Georgia's Voting Law Adds to Our Country's History of Voter Suppression
Little in this country is romanticized like the right to vote. In the United States, voting is called "sacred," and referred to as a citizen's "duty." However, despite our deep-rooted love for the vote, it often becomes politicized and weaponized.
Most recently, Georgia, in the wake of an election cycle fraught with baseless claims of voter fraud, passed a law to "comprehensively revise elections and voting." Georgia's law is troubling even on its face; however, when read in the context of our nation's infatuation with voter suppression, Georgia's law is outright disturbing.
Following the end of the Civil War, this country embarked on what should have been a decades-long journey of reconstruction. Instead, after the assassination of Abraham Lincoln and the rise of Andrew Johnson's Presidency, reconstruction ended in 1877€”just 12 years after the end of the war. Also in 1877, Georgia ratified a new state constitution, which included a poll tax. Poll taxes were a common Jim Crow era voter suppression method, and were essentially "voting fees." Then, in 1907, Georgia's governor signed a law which would amend the 1877 constitution to require citizens to pass a literacy test in order to vote. Literacy tests were another common means of voter suppression, these tests required the voter to read a passage and answer a series of questions, and/or answer a series of convoluted and esoteric civics questions. Here is an example from a 1955 voter registration packet in Mississippi:
Write in the space below a statement setting forth your understanding of the duties and obligations of citizenship under a Constitutional form of government.
Of course, while these poll taxes and literacy tests disproportionately impacted African Americans, low-income and uneducated white voters were also affected. Therefore, states passed so-called "grandfather clauses," which specifically enfranchised people who either could vote before African Americans were given the right to vote, or if they were the lineal decedents of someone who could vote then.
Later in the 20th century, key reforms (specifically, the ratification of the 24th amendment, which outlawed poll taxes, and the passing of the Voting Rights Act of 1965) prevented states from being as overt in their voter suppression efforts. The modern practice of voter suppression is often couched as election security€”the new Georgia law is called the "Election Integrity Act." The first major push were so called "voter ID laws," which require voters to present some form of identification to vote. Critics of these laws analogize them to poll taxes, and point-out that ID requirements disproportionately impact minority and low-income groups. As an example, prior to the Commonwealth Court striking down Pennsylvania's Voter ID law, The Philadelphia Inquirer analyzed Pennsylvania Department of Transportation data and determined that 9.2% of Pennsylvania's electorate did not have a state issued ID.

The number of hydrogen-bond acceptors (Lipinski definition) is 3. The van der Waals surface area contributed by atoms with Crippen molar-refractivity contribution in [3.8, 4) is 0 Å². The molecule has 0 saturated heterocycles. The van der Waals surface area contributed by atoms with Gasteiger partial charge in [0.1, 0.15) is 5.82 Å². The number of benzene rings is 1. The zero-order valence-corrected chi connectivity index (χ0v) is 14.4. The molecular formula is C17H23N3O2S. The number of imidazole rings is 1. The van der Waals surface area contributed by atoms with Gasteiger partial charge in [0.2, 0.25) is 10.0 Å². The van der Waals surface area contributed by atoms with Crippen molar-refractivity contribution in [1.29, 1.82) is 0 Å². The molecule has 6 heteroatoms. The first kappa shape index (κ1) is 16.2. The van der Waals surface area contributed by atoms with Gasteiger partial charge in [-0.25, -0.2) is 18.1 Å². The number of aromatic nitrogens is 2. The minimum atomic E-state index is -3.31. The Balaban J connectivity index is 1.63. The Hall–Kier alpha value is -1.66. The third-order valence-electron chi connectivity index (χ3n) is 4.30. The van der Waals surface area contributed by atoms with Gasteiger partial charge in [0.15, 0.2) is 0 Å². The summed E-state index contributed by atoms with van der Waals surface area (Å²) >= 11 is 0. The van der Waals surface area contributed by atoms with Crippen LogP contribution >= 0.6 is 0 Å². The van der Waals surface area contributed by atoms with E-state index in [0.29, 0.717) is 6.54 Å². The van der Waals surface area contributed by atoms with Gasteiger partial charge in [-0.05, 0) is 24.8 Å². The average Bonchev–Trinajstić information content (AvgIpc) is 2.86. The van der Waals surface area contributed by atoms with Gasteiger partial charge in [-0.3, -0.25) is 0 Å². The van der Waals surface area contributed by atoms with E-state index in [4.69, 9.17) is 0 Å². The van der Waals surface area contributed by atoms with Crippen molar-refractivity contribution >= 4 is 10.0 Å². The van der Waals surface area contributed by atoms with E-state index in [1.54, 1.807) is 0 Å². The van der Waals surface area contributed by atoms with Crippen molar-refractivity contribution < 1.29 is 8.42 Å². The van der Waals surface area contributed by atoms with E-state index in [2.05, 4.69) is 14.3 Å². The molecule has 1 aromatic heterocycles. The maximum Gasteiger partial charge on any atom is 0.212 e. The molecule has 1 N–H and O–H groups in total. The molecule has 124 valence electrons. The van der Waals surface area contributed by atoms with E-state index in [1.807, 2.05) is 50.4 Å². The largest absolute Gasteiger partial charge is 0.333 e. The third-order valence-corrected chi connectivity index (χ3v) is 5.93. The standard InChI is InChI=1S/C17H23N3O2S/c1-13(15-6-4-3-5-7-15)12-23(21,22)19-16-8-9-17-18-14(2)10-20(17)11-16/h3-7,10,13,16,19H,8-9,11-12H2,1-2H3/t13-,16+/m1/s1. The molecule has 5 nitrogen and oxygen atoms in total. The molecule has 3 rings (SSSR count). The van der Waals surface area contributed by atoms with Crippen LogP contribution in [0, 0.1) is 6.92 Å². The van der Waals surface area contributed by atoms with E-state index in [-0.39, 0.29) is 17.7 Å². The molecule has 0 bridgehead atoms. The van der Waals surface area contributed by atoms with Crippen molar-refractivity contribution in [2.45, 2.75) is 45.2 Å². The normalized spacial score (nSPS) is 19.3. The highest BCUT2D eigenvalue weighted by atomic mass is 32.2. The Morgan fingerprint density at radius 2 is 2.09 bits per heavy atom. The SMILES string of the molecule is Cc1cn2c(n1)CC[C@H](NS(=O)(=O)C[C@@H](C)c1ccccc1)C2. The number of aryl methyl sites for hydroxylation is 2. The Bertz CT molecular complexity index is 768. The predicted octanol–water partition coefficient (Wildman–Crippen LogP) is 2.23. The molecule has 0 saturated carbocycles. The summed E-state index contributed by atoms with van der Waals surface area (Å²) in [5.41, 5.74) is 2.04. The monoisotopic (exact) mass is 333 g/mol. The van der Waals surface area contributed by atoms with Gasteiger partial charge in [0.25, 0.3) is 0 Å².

That finding is indicative of why masquerading voter supersession as "election security" is as transparent as it is problematic. Voter fraud is exceedingly rare€”incident rates of double voting are significantly less than %.05. Simply, if the goal is an accurate election, it is irrational to risk disenfranchising upwards of 9% of the electorate to prevent a problem that functionally does not occur. Again, it is important to remember the context of Georgia's new law€”it was passed in response to baseless claims of widespread voter fraud. So, while the statistical impact of the new law's suppressive measures remains to be seen, if even a negligible amount of Georgians are disenfranchised, the law will have done more harm than good.
All this history raises an interesting question, why have so many companies taken the passing of this particular law as their time to take a stand? There does not appear to be one simple answer to this question; however, one important rallying point has been the open letter signed by 72 Black business executives challenging corporations to "stand up" to the denial of the vote for Black Americans. Another motivation seems to be this law's particular context as Delta's CEO released a memo stating in part "[the] entire rationale for this bill was based on a lie."
Of course, this stand is not without backlash, particularly from politicians at the state and national level. In one very direct response, the Georgia's House threatened to revoke a jet-fuel tax break enjoyed by Delta Airlines.
However, companies should take note: the support is from the masses, the backlash is from a few politically-connected elite. The polling generally suggests Americans oppose laws that restrict the vote, and Americans greatly oppose specific restrictions they deem particularly problematic (like Georgia's new prohibition on handing out water and food in election lines, which just under 70% of thought should be allowed). With the majority of Americans against restrictions of the vote, perhaps companies and public officials should follow the lead of what their customers and constituents actually want.